"The largest Arctic research expedition ever", says Professor Markus Rex about the MOSAiC project with 60 institutions from Europe, Asia, and North America.
Led by the German Alfred Wegener Institute, Helmholtz Centre for Polar and Marine Research (AWI), a large consortium of international partners will launch the Multidisciplinary drifting Observatory for the Study of Arctic Climate (MOSAiC) project in May 2018.
Largest expedition ever
"This is the largest Arctic research expedition ever", says Professor Markus Rex, head of the Atmospheric Physics Section at AWI and Professor for Atmospheric Physics at the University of Potsdam who coordinates the project with 60 institutions from Europe, Asia, and North America.
"The large and diverse group of partners shows that fruitful international collaboration in science is independent from the sometime conflictive geopolitical situation", Prof. Rex emphasises.
What is the overarching goal of the MOSAiC project and when will it take place?
"The official start of the project is in summer 2018, which is close to the historical date of the 150th anniversary of German polar scientist Carl Koldewey’s "Polarfahrt", which commenced on 24 May 1878 and is regarded as the start of German Polar research. It also marks the 125th anniversary of the start of Fridtjof Nansen’s Fram expedition in summer 1893 - the historic example for the MOSAiC endeavour. The actual MOSAiC expedition will start in mid-September 2019 and will last one year until the end of September 2020.
Drifting with the sea ice
The overarching goal of the project is to improve the understanding and model representation of coupled atmosphere-ice-ocean-ecosystem processes in the central Arctic to support improved climate and sea ice projections and regional weather forecasting.
The idea is to let our flagship, the German research ice breaker Polarstern, drift with the natural drift of the sea ice through the central Arctic, across the polar cap. During the drift we will be solidly frozen into the thick winter and spring sea ice. This sea ice is too thick to be broken by research ice breakers and drifting with the ice is the only way to reach the central Arctic during these seasons. This is why observations from the central Arctic are extremely sparse for these months."
More than 60 partners
How many partners from how many countries are involved in the project?
"MOSAiC is led by the German Alfred Wegener Institute, Helmholtz Centre for Polar and Marine Research, and has more than 60 institutional partners from 16 nations. Many European countries play major roles in MOSAiC. There are also strong Norwegian partners in the consortium and MOSAiC interacts and collaborates intensely with the Norwegian Nansen Legacy project. Beyond Europe, MOSAiC is a particularly strong partnership between Russia, USA, China, and Germany. MOSAiC thus demonstrates that trusting and fruitful international collaboration in science is independent from the geopolitical situation or sometimes conflicting national interests."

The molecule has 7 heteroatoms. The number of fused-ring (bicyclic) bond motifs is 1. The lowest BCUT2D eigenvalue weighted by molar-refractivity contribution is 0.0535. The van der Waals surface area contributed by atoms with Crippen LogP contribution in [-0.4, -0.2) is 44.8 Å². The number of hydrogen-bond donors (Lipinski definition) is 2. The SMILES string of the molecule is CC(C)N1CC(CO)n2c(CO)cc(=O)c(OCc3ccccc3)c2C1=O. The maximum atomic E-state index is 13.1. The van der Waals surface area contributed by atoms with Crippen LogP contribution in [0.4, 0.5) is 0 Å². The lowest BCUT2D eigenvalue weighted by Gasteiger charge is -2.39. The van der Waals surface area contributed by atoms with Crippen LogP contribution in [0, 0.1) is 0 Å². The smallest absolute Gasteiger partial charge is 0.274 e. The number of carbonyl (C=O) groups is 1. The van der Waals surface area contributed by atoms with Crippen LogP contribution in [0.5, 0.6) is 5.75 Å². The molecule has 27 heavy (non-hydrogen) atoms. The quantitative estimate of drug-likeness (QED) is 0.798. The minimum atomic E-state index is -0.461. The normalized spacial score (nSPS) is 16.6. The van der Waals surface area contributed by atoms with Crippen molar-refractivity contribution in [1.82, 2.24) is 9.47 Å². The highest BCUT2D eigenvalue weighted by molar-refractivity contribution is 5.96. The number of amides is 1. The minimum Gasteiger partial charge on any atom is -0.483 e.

What are the anticipated outcomes of the project?
"We will close key knowledge gaps in understanding the Arctic climate system and specifically the strong amplification of climate change in the Arctic. Unique new observations of climate processes in the Arctic will lead to a better representation of the Arctic climate in Earth System Models and Numerical Weather Forecast Models.
Will improve climate projections
Better projections of the Arctic climate will provide a more robust scientific foundation for planning and regulating the strong economic growth in the Arctic and are thus needed as a basis for the investments of hundreds of billions of US$ into ongoing and planned Arctic infrastructure projects. Improved model representations of these key processes will also contribute to more reliable weather and sea ice forecasts in the Arctic, which are urgently needed for the safety of increasing shipping activities in Arctic waters.
Finally, a better understanding of Arctic climate processes will also improve climate projections in North America, Europe, and Asia and will help understanding trends in severe weather occurrences in these densely populated areas."
What are the major challenges in planning and implementing such a project?
"The two major challenges are the sheer size of this project and the challenges of carrying out such a big operation in one of the most adverse climate zones of our planet. MOSAiC now has a total budget of close to 150 million Euro and is the largest Arctic research expedition ever.
A network of research stations
MOSAiC does not only consist of the measurements of Polarstern, which will be our central observatory, but also includes the setup of a network of research stations on the ice. We will coordinate the operations of five ice breakers, two research aircraft, and supporting helicopter and aircraft. Fuel depots will be set up on the northernmost Islands in the Arctic to support the helicopter operations and ensure a closed emergency and evacuation chain for potential medical emergencies on board. Runways will be prepared on the ice to allow research and support aircraft to land and refuel in the Central Arctic.
Overall, these operations under Arctic climate conditions, thick sea ice cover, and the darkness of the polar night can only be carried out by a collaboration of the world’s leading polar research institutions under the leadership of AWI."